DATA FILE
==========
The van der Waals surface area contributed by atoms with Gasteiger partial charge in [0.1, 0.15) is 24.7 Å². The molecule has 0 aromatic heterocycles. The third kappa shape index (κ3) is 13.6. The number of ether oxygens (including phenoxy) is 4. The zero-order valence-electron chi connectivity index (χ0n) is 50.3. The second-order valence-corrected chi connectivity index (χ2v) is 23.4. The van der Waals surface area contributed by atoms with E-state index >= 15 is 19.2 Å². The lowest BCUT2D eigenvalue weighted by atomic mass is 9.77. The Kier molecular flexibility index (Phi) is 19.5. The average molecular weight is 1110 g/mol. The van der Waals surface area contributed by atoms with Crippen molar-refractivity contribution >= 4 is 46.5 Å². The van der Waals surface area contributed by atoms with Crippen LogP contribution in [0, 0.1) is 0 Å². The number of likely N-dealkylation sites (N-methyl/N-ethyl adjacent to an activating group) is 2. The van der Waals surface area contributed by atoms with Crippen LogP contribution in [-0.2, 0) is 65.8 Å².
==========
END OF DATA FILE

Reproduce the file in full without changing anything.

The van der Waals surface area contributed by atoms with Gasteiger partial charge in [0.1, 0.15) is 24.7 Å². The molecule has 0 aromatic heterocycles. The third kappa shape index (κ3) is 13.6. The number of ether oxygens (including phenoxy) is 4. The zero-order valence-electron chi connectivity index (χ0n) is 50.3. The second-order valence-corrected chi connectivity index (χ2v) is 23.4. The van der Waals surface area contributed by atoms with E-state index >= 15 is 19.2 Å². The lowest BCUT2D eigenvalue weighted by atomic mass is 9.77. The Kier molecular flexibility index (Phi) is 19.5. The average molecular weight is 1110 g/mol. The van der Waals surface area contributed by atoms with Crippen molar-refractivity contribution >= 4 is 46.5 Å². The van der Waals surface area contributed by atoms with Crippen LogP contribution in [0, 0.1) is 0 Å². The number of likely N-dealkylation sites (N-methyl/N-ethyl adjacent to an activating group) is 2. The van der Waals surface area contributed by atoms with Crippen LogP contribution in [-0.2, 0) is 65.8 Å².